It’s what works for me, it’s not what works for all people. Some people need to block out several hours and just stick with one thing. I just don’t work that way. I think if I’d been told that at the beginning of my career as a researcher, if I was given permission to read in smaller chunks over time and take breaks to think and process, I might have found it easier from the beginning. It’s really important, as a researcher, to work out the process that works for you.

How did you go about translating your research into practical suggestions and tips for what a learning designer needs to do with that?

That’s a really good question, and it’s hard to answer because I don’t think there is just one simple answer. 

That interface between research insights and practical application is really important. It’s all too easy for people to fall into one of the two categories rather than sitting in the uncomfortable interface. What do we do with this learning? Ultimately, we were trying to articulate the principles that underpin all our practices. The purpose of putting together the Learning Design Principles as a document wasn’t to spell out specific practices or to advise learning designers to do a particular thing or apply a particular method. But, people respond to practical examples. It’s about interpretation, and this is what good teachers do all the time; they take a context-free bit of material and interpret that for a particular learner. 

When we were putting together the Learning Design Principles, we looked a lot at what we were calling vignettes – little illustrations of the research in practice. In the process of reading through research, sometimes I found examples that the researchers had given and said “We think this can be used in this way” or “We would advise people to be careful of this or that”. Some of it was already embedded in the research, and some of it was just a process of interpretation, and that was about drawing on my experience, as a teacher and a trainer, in relating the abstract to the concrete. 

It’s a really difficult question to answer because there wasn’t just one way of making all this knowledge practical, but that was always in the forefront of my mind. It was a balancing act, but I think the conversations that we had as a team were really important for that, because we were all able to say, “Well, what about this context I used to teach in?” Or “What about this learner I’ve been designing for? How would this work for them?”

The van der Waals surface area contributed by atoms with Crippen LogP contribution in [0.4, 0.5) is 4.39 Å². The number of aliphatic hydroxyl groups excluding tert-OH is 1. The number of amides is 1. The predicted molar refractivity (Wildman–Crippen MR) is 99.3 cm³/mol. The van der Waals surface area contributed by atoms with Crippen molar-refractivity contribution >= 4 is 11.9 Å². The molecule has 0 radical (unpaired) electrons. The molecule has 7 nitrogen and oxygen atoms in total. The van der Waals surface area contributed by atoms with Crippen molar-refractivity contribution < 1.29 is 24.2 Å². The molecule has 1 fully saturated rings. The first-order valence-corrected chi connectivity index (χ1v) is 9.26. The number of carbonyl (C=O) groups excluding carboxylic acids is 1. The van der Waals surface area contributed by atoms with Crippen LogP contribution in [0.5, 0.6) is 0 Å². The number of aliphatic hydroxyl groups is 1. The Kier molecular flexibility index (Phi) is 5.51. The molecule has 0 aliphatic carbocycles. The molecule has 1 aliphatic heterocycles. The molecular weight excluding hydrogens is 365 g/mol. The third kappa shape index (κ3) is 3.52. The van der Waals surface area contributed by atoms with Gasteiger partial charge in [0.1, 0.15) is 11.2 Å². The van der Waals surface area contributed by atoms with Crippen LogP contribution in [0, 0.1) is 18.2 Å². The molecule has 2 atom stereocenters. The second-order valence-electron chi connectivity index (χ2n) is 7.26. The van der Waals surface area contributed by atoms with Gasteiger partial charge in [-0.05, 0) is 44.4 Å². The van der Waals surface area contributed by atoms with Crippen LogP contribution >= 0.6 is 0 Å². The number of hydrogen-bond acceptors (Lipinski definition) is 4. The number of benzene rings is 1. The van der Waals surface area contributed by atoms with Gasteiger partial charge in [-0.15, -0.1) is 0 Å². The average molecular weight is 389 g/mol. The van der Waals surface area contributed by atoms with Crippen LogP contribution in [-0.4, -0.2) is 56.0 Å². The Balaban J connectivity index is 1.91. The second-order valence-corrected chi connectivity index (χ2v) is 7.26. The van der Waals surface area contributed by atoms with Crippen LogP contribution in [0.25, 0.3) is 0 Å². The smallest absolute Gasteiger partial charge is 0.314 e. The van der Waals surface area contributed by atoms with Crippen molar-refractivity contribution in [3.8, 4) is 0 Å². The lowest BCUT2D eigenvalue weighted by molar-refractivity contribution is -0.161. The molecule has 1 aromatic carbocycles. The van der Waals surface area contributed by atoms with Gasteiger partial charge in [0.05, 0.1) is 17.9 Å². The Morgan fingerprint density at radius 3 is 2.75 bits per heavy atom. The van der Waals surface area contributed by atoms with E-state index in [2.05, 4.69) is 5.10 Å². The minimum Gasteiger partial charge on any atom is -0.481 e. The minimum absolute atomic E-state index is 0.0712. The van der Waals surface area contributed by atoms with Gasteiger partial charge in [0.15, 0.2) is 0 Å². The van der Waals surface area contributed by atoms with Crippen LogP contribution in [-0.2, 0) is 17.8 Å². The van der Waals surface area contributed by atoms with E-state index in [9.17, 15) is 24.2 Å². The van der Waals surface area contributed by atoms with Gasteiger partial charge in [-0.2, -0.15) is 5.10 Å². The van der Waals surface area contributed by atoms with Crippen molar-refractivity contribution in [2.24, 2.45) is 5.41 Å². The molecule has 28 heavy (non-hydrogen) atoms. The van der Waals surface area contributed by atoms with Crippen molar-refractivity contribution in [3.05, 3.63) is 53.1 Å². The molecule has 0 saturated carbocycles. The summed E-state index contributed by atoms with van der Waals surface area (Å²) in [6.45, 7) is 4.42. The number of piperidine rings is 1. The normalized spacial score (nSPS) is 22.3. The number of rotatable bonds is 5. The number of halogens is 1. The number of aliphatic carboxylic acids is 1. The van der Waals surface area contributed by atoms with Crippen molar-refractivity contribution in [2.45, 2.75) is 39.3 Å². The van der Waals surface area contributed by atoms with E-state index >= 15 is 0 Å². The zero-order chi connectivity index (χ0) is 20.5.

We always kept the practical in mind while we were writing down the principles. I think that comes through in the final document.

How do we see our Learning Design Principles stacking up in the light of recent global events? Does it need to change? How do we manage that change over time? 

In my opinion, it still stacks up because they are principles. They’re not concrete practices. They’re principles on which to base your practice, whether that be in a face-to-face classroom, online, or learning remotely while working from home. However, it’s impossible to get away entirely from your assumptions. We’re all humans in the world, and we have certain things that we take for granted as a way of filtering the vast amount of information that exists out there. 

What we were trying to do was put together principles that could underpin an effective experience of learning for any adult in any context, and the practice would look different according to the adult and according to the context. 

What’s not spelled out in the principles anywhere is, who are the huge diverse range of learners? It’s an impossible situation because, in order to be extensively inclusive and diverse, you can’t be too specific. You’re already limiting yourself. 

They still stand up in the world as it is now because like I say, they were general principles of how people learn and can be enacted in different ways. If we say, for example, that you have to “respect the limits of working memory” … well, that hasn’t particularly changed just because a lot of people are learning online now. Or if you say, “use a combination of spaced and massed practice”, again, that still stands up. You might do those differently; you might do them on paper, or you might do them online as part of a remote course, because your university is locked down. 

The idea of combining different ways of practicing is still valid. There are ways to make sure that you design learning experiences that will work for everybody. I think that’s something that we’re still working out; what sort of advice to give learning designers in that respect. But these principles still stand, they might just be augmented, added or refined, but I don’t think they’ll change dramatically just because the world has changed dramatically.

You should always continue reflecting. People are not fixed static beings across their lifespan. If we believe, and I think we all do, that learning happens throughout your life, then that means that we’re always going to revisit and re-evaluate, and that the process is ongoing.

This kind of research is an ongoing and never ending process. The world is always changing. And we’re always trying to learn new things. 

Maybe a way of summarising all of this is to say that processes are rarely complete and finished in learning. We always revisit and reevaluate. It’s all well and good to sit here and say, “Okay, done! We’ve published some learning design principles.” But of course, it’s not done. There will be a version 2.0 one day, and as people come and go from this core team of LearnJam designers, new ideas will come in and will continue evolving. In our professional lives, we will continue evolving and moving and changing and learning. And that will influence everything we do at work.Learning should feel exciting.

We should look forward to the future things that we don’t know yet. The underlying principles won’t change massively because it takes a very long time, like centuries, for human beings and our brains and our societies to change massively. But the practices absolutely will evolve all the time, and that is really exciting. How do we interpret these principles for a new changing world?

You can download you own copy of our Learning Design Principles here.